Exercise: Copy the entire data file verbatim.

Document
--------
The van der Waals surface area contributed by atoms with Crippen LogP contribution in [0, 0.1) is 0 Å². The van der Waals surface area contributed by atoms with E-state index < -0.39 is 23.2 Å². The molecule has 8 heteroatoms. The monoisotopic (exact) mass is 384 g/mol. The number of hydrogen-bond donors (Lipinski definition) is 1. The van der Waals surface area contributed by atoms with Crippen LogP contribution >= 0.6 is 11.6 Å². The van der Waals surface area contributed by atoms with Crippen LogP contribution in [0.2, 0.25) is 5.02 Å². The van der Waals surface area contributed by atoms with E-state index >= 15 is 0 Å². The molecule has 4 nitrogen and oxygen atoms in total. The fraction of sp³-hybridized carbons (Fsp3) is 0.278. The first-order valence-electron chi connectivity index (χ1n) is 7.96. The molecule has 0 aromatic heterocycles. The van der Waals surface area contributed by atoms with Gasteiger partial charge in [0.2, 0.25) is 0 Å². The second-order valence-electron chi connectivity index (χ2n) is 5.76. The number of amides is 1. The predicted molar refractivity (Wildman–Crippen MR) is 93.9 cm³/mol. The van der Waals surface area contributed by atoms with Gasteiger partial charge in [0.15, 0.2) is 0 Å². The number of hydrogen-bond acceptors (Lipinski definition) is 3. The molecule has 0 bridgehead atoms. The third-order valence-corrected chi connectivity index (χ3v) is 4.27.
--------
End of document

The van der Waals surface area contributed by atoms with Crippen LogP contribution in [0, 0.1) is 0 Å². The van der Waals surface area contributed by atoms with E-state index < -0.39 is 23.2 Å². The molecule has 8 heteroatoms. The monoisotopic (exact) mass is 384 g/mol. The number of hydrogen-bond donors (Lipinski definition) is 1. The van der Waals surface area contributed by atoms with Crippen LogP contribution >= 0.6 is 11.6 Å². The van der Waals surface area contributed by atoms with Crippen LogP contribution in [0.2, 0.25) is 5.02 Å². The van der Waals surface area contributed by atoms with E-state index >= 15 is 0 Å². The molecule has 4 nitrogen and oxygen atoms in total. The fraction of sp³-hybridized carbons (Fsp3) is 0.278. The first-order valence-electron chi connectivity index (χ1n) is 7.96. The molecule has 0 aromatic heterocycles. The van der Waals surface area contributed by atoms with Gasteiger partial charge in [0.2, 0.25) is 0 Å². The second-order valence-electron chi connectivity index (χ2n) is 5.76. The number of amides is 1. The predicted molar refractivity (Wildman–Crippen MR) is 93.9 cm³/mol. The van der Waals surface area contributed by atoms with Gasteiger partial charge in [0.15, 0.2) is 0 Å². The number of hydrogen-bond acceptors (Lipinski definition) is 3. The molecule has 0 bridgehead atoms. The third-order valence-corrected chi connectivity index (χ3v) is 4.27.